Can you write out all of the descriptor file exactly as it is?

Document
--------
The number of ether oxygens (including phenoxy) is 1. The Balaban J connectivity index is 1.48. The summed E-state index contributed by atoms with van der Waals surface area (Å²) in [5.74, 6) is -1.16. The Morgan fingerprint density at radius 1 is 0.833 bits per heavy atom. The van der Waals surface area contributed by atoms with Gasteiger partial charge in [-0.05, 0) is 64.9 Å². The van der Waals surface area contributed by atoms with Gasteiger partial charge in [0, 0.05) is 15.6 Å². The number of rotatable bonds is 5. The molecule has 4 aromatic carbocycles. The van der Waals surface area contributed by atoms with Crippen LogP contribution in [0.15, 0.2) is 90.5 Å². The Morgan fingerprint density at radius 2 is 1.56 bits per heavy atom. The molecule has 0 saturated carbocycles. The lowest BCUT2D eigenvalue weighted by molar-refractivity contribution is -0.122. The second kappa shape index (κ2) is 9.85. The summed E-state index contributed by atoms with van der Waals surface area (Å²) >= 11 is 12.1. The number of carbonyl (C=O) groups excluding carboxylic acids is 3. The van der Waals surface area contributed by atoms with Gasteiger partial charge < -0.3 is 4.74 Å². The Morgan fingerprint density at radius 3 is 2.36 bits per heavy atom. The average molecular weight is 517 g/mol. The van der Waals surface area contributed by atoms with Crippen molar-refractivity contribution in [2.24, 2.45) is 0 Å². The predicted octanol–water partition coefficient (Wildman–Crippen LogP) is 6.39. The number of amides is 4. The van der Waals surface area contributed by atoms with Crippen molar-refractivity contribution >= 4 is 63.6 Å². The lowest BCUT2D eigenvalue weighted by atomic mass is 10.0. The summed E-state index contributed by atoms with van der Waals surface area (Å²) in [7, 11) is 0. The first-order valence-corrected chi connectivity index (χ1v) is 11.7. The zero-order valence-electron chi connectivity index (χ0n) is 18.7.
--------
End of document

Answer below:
The number of ether oxygens (including phenoxy) is 1. The Balaban J connectivity index is 1.48. The summed E-state index contributed by atoms with van der Waals surface area (Å²) in [5.74, 6) is -1.16. The Morgan fingerprint density at radius 1 is 0.833 bits per heavy atom. The van der Waals surface area contributed by atoms with Gasteiger partial charge in [-0.05, 0) is 64.9 Å². The van der Waals surface area contributed by atoms with Gasteiger partial charge in [0, 0.05) is 15.6 Å². The number of rotatable bonds is 5. The molecule has 4 aromatic carbocycles. The van der Waals surface area contributed by atoms with Crippen LogP contribution in [0.15, 0.2) is 90.5 Å². The Morgan fingerprint density at radius 2 is 1.56 bits per heavy atom. The molecule has 0 saturated carbocycles. The lowest BCUT2D eigenvalue weighted by molar-refractivity contribution is -0.122. The second kappa shape index (κ2) is 9.85. The summed E-state index contributed by atoms with van der Waals surface area (Å²) >= 11 is 12.1. The number of carbonyl (C=O) groups excluding carboxylic acids is 3. The van der Waals surface area contributed by atoms with Gasteiger partial charge < -0.3 is 4.74 Å². The Morgan fingerprint density at radius 3 is 2.36 bits per heavy atom. The average molecular weight is 517 g/mol. The van der Waals surface area contributed by atoms with Crippen molar-refractivity contribution in [2.24, 2.45) is 0 Å². The predicted octanol–water partition coefficient (Wildman–Crippen LogP) is 6.39. The number of amides is 4. The van der Waals surface area contributed by atoms with Crippen molar-refractivity contribution >= 4 is 63.6 Å². The lowest BCUT2D eigenvalue weighted by atomic mass is 10.0. The summed E-state index contributed by atoms with van der Waals surface area (Å²) in [7, 11) is 0. The first-order valence-corrected chi connectivity index (χ1v) is 11.7. The zero-order valence-electron chi connectivity index (χ0n) is 18.7.